Then there's also Major workers. Those go as big as 3 times the Media size, can make up to 10% of the colony, they have enlarged mandibles and hardly are seen inside the nest. They exist to break down food, kill hostile ants, carry large food around, break down wood or other materials normal workers can't work with and are never seen with brood, as they would kill them by accident immediately.

All ant species have this kind of specialization, but to a massively varying degree. Many temperate species have major workers that are hardly any bigger (maybe 10 to 20% tops) than the media ones, still if the species is determined and they exceed the expected size, we call them major. However, they usually do not have special jobs as all workers can more or less do the same stuff, so specialization is not necessary.
Ants specifically raise babies as minor, media or major by closely monitoring and adjusting the food intake a given ant individual gets. As with most insects, ants are unable to grow outside of their larva stage and thus if the colony demands new minors, their food intake while they're larvae is massively reduced - they can't grow as much and stay small. If they need majors, they cover the larva in food, it grows ever larger and ends up a major. Usually brood workers - which usually are minors - specifically spend the day figuring out who shall become what specialization, if the species has a distinct kind of specialization installed.

Now, additionally to this worker caste specialization, there also are two more castes ants can produce independently from this: Pygmae and soldiers.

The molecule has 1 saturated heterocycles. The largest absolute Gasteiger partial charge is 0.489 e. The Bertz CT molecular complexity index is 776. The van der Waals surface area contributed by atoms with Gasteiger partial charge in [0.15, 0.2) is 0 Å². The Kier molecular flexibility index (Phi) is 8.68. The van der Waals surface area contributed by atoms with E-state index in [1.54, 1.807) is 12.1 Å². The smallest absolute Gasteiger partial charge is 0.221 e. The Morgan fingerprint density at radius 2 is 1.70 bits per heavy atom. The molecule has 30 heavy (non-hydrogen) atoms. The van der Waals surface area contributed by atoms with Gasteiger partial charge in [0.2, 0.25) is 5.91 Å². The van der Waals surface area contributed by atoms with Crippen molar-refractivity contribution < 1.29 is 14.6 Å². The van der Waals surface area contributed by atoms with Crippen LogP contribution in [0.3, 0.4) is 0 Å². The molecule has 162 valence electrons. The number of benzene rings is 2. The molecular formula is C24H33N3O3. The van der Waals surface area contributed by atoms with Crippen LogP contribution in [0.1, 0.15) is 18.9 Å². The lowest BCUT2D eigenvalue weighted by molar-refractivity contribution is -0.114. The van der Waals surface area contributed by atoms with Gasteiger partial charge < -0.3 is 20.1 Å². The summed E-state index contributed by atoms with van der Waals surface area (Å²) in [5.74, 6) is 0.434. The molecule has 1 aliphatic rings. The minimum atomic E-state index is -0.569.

Pygmae are extremely small (less than 30% of media size) ants with hardened mandibles and basically super tiny workers. They are the first babies a new queen will hatch, the lack of proteins during this time forces her to basically have starving kids as she has nothing to give them, resulting in super small ants that are extremely fast and can hide better.
Soldiers are a specialized caste for war. They grow absolutely enormous (up to 800% of media size), have armored and hardened mandibles, an extra thick and usually venom resisting exoskeleton, often an entirely different shape of the head, sometimes more than one set of mandibles and have specific muscle groups that other castes do not have. They usually have a ridiculously big stinger or venom sprayer and produce lakes of venom compared to their smaller sisters. These ants are unable to help around the nest, they exist solely for war and to hunt and if several of those fight each other during ant war it looks exactly like throwing Ultralisks at each other with Zergs around it in Starcraft, here check this out:

That's a Acanthomyrmex sp. queen in the center surrounded by soldiers during an attack on the nest.

What you saw were either major ants, if they really looked like regular ants just bigger, or soldiers if they did look quite different and basically were tanks on six legs.

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StrixNebulosa
Feb 14, 2012

You cheated not only the game, but yourself.
But most of all, you cheated BABA



God that entire post is informative and super cool.

Two* questions:

1) How did this evolve? It's so complex and it seems to be done entirely on instinct?

1a) How old are ants as a species?

2) Got any videos of soldier ants in action? That picture owns.

e: Answer to #2 youtube serving up giant ants:

https://youtu.be/o3p9-jc7GDA

e2: holy poo poo this is cool:

https://youtu.be/xZlURu1HmEU

StrixNebulosa fucked around with this message at 11:07 on Jul 14, 2020